State wildlife officials say they captured and killed three grizzly bears after the animals damaged property at homes in the Flathead and Tobacco valleys between Oct. 28 and Nov. 2. All of the bears were drawn to attractants like food for livestock and pets.
Tim Manley, grizzly bear management specialist with Montana Fish Wildlife and Parks, said the bears had become food-conditioned and had a history of conflicts that caused significant property damage and, in one case, “lots of dead chickens,” according to a press release.
Conflicts between bears and humans have been relatively infrequent in the region this year, Manley said, but last month brought an uptick in problem bears as officials trapped for grizzlies in the Farm-to-Market, Blankenship, Columbia Falls and Pinkham Creek areas. In each case, the problems started with human attractants.
“The best thing that residents living in bear country can do to prevent bear conflicts is to secure attractants such as garbage, pet food and bird feeders so that bears don’t get food rewards and start looking around homes and buildings for food,” Manley stated in a press release. “Chickens and other livestock can be protected with properly installed and maintained electric fencing.”
FWP Wildlife Manager Jim Williams called the situation unfortunate but said euthanizing the bears was a necessary course of action.
“There is a threshold at which it is not safe to release a problem grizzly bear back into the wild,” he stated in a press release. “In all three of these cases the bears had progressed to breaking through structures near occupied residences and/or had a long previous history of conflict with humans. In each case, the problems started with human attractants.”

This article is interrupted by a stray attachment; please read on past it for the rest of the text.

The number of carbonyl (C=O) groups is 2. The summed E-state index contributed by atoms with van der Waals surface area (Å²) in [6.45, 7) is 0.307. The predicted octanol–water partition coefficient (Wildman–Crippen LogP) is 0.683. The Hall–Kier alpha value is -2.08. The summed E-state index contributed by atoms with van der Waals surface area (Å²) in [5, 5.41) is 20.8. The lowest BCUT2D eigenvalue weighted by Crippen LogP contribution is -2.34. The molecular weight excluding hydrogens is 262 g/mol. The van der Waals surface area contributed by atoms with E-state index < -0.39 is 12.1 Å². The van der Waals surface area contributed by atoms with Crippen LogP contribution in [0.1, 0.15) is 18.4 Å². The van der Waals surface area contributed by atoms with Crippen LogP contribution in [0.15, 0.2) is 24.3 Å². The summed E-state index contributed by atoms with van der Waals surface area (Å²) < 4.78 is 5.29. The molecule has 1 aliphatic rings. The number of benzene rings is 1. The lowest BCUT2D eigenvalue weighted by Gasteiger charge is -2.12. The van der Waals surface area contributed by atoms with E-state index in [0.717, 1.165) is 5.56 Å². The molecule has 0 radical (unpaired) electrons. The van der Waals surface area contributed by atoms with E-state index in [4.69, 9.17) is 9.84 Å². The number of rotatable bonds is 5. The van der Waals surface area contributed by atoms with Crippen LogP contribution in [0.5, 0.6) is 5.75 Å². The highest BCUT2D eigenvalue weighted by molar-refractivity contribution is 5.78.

A 3-year-old, 140-pound female grizzly was captured and euthanized on Oct. 28 near Nyack Flats, east of West Glacier, after the bear broke into a chicken coop to get chicken feed and tried breaking through a door on a porch to get dog food. The bear was first captured in the Coram area as a cub in 2010 and was relocated multiple times, but continued to cause problems in Coram and at guest ranches and Forest Service cabins in the Spotted Bear area. She was last captured in September and moved to the Whale Creek drainage along the North Fork Flathead River.
A second grizzly was euthanized in the Glen Lake area near Eureka on Oct. 30. The 375-pound, 6-year old male grizzly was also food-conditioned and had been killing chickens and breaking into structures. Due to the property damage and large number of chickens that were killed at several places, the decision was made to remove the bear.
The third grizzly removed was a 7-year old, 525-pound male that was captured on the east side of the Flathead Valley near Mud Lake on Nov. 2. This bear had caused extensive damage to a tack shed that was used to store horse grain. The landowner had made the effort to bear proof his shed after a bear had tried getting into it 10 years ago. He had put up steel diamond mesh over a metal door and window. The bear put a hole through the wall and also pulled down the mesh over the door and pushed in the metal door. Due to the extensive property damage, officials decided to terminate the bear.
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